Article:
In June 2017, she and her partners created the Life Change Warriors foundation. Their first beneficiaries were a group of women at Harvest Home, a local Venice non-profit organization serving young homeless and pregnant women.
The foundation is designed to allow people from all walks of life to face their fears, set goals and have a life plan for achieving their dreams. From coaching homeless pregnant women to helping underprivileged youth tap into the arts, Pardee’s passion is for transformation and providing the tools to achieve it. She herself teaches the sessions along with two life coaches.
Programs take place both at the Halton Pardee + Partners office in Mar Vista or at the site of its nonprofit partner Harvest Home and Venice Arts. Upon completion of the program, a graduation ceremony is held in Pardee’s home, where she gives each Harvest Home participant $2,500 toward housing.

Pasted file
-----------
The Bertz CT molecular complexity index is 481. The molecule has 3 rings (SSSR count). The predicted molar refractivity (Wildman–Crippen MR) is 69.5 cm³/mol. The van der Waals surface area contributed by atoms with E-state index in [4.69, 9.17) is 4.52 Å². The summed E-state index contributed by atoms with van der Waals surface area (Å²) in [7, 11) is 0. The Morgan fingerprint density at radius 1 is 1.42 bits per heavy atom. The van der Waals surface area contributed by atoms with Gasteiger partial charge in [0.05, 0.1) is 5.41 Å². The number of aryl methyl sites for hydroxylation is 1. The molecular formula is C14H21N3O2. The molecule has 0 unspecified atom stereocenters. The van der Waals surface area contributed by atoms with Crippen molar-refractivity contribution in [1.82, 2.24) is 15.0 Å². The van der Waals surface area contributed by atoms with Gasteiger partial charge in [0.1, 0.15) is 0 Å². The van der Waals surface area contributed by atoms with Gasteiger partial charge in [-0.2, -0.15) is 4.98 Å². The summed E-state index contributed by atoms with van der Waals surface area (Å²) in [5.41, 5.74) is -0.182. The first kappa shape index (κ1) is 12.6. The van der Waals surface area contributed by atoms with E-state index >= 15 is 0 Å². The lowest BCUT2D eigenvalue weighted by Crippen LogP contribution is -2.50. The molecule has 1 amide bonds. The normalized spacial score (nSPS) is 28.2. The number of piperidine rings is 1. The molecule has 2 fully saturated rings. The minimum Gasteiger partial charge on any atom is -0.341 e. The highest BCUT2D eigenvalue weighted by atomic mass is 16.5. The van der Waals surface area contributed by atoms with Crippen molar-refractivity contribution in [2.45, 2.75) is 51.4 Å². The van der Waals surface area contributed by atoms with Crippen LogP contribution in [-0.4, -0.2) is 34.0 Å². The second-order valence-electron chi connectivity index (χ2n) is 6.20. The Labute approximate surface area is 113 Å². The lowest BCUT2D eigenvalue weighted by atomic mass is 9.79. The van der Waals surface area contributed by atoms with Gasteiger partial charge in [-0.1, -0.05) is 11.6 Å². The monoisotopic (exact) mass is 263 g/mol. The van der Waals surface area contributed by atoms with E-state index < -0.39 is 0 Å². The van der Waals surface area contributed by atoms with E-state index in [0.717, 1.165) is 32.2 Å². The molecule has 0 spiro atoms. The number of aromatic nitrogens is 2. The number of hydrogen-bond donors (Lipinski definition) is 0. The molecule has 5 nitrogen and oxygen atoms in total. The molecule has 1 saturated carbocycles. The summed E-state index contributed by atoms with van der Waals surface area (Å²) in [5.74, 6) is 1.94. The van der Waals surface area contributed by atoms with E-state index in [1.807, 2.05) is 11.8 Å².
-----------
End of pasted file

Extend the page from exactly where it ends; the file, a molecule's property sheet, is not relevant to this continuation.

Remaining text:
According to a recent profile in the Los Angeles Times, five participants have earned their GEDs while in the program and almost all currently have stable housing and jobs.
Offering up your office as a gallery space for local artists and fun pop-up events
Denver’s West + Main Homes makes it a priority to open their three walkable storefront offices to the communities they serve. According to Founder, Owner and CEO Stacie Staub, they do this by using their open-concept office spaces as gallery space for local artists, hosting First Friday events for them and participating in local Artwalk events.